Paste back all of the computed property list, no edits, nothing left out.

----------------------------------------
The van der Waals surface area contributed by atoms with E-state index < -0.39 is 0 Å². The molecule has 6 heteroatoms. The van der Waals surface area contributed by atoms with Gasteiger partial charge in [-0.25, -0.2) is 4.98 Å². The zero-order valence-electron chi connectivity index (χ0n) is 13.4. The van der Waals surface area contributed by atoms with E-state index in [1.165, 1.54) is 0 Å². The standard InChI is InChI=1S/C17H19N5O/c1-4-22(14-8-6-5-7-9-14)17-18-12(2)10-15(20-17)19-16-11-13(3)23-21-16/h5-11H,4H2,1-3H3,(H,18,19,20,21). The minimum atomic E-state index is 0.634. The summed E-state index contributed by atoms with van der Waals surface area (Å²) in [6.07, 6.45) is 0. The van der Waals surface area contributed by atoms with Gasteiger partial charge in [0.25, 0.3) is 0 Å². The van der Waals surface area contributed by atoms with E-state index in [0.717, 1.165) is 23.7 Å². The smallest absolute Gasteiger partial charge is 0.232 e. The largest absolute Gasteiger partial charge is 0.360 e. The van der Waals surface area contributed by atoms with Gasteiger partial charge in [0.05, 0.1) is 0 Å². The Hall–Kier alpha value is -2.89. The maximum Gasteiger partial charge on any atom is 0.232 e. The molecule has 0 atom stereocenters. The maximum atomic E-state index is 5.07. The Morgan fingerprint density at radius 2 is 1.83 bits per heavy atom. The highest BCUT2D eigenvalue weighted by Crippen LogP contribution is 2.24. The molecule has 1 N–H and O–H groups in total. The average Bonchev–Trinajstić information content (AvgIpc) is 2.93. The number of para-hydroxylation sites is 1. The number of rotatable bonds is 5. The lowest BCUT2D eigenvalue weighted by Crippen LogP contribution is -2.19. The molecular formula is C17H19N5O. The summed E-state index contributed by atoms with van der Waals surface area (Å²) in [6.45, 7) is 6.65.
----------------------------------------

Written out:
The van der Waals surface area contributed by atoms with E-state index < -0.39 is 0 Å². The molecule has 6 heteroatoms. The van der Waals surface area contributed by atoms with Gasteiger partial charge in [-0.25, -0.2) is 4.98 Å². The zero-order valence-electron chi connectivity index (χ0n) is 13.4. The van der Waals surface area contributed by atoms with E-state index in [1.165, 1.54) is 0 Å². The standard InChI is InChI=1S/C17H19N5O/c1-4-22(14-8-6-5-7-9-14)17-18-12(2)10-15(20-17)19-16-11-13(3)23-21-16/h5-11H,4H2,1-3H3,(H,18,19,20,21). The minimum atomic E-state index is 0.634. The summed E-state index contributed by atoms with van der Waals surface area (Å²) in [6.07, 6.45) is 0. The van der Waals surface area contributed by atoms with Gasteiger partial charge in [0.25, 0.3) is 0 Å². The van der Waals surface area contributed by atoms with E-state index in [0.717, 1.165) is 23.7 Å². The smallest absolute Gasteiger partial charge is 0.232 e. The largest absolute Gasteiger partial charge is 0.360 e. The van der Waals surface area contributed by atoms with Gasteiger partial charge in [0.05, 0.1) is 0 Å². The Hall–Kier alpha value is -2.89. The maximum Gasteiger partial charge on any atom is 0.232 e. The molecule has 0 atom stereocenters. The maximum atomic E-state index is 5.07. The Morgan fingerprint density at radius 2 is 1.83 bits per heavy atom. The highest BCUT2D eigenvalue weighted by Crippen LogP contribution is 2.24. The molecule has 1 N–H and O–H groups in total. The average Bonchev–Trinajstić information content (AvgIpc) is 2.93. The number of para-hydroxylation sites is 1. The number of rotatable bonds is 5. The lowest BCUT2D eigenvalue weighted by Crippen LogP contribution is -2.19. The molecular formula is C17H19N5O. The summed E-state index contributed by atoms with van der Waals surface area (Å²) in [6.45, 7) is 6.65.